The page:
Friday, 23 November 2012


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A keystone species is a species that plays a critical role in maintaining the structure of an ecological community and whose impact on the community is greater than would be expected based on its relative abundance or total biomass. 

The role that keystone species plays in its ecosystem is analogous to the role of a keystone in an arch. While the keystone is under the least pressure of any of the stones in an arch, the arch still collapses without it. Similarly, an ecosystem may experience a dramatic shift if a keystone species is removed, even though that species was a small part of the ecosystem by measures of biomass or productivity.
The concept of a keystone species was first introduced by University of Washington professor, Robert T. Paine in 1969. Paine studied community organisms that inhabited the intertidal zone along Washington's Pacific coast. He found that one species, the carnivorous starfish Pisaster ochracceus, played a key role in maintaining the balance of all other species in the community. Paine observed that if Pisaster ochracceus was removed from the community, the populations of two mussel species within the community grew unchecked. Without a predator to control their numbers, the mussels soon took over the community and crowded out other species, greatly reduce reduced the community's diversity.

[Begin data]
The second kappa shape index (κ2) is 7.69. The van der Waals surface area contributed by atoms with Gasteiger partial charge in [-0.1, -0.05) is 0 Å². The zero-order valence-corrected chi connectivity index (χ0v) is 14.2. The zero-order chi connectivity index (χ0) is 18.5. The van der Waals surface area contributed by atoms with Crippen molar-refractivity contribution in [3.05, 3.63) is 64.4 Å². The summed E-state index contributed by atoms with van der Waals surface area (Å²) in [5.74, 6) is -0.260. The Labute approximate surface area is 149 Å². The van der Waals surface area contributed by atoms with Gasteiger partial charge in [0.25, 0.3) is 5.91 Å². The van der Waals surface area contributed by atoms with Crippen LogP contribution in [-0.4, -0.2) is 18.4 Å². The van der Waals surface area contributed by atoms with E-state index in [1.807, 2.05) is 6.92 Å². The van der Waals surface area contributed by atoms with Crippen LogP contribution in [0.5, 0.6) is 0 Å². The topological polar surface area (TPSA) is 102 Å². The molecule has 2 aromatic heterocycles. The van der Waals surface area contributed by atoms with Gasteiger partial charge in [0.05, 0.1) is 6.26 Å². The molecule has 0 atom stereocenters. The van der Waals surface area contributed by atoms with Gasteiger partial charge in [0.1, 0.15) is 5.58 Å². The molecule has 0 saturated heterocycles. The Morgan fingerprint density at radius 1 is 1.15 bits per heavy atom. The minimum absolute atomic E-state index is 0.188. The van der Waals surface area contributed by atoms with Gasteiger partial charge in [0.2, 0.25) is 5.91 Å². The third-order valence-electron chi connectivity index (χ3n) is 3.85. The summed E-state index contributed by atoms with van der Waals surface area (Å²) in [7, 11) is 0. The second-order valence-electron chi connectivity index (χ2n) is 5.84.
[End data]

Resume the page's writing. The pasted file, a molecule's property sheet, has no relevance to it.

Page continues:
Keystone species, because of their proportionately large influence on species diversity and community structure, have become a popular target for conservation efforts. The reasoning is sound: protect one, key species and in doing so stabilize an entire community. But the keystone species theory remains a young theory and the underlying concepts are still being developed. For instance, the term was originally applied to a predator species (Pisaster ochracceus), but now the term 'keystone' has been extended to include prey species, plants, and even habitat resources.

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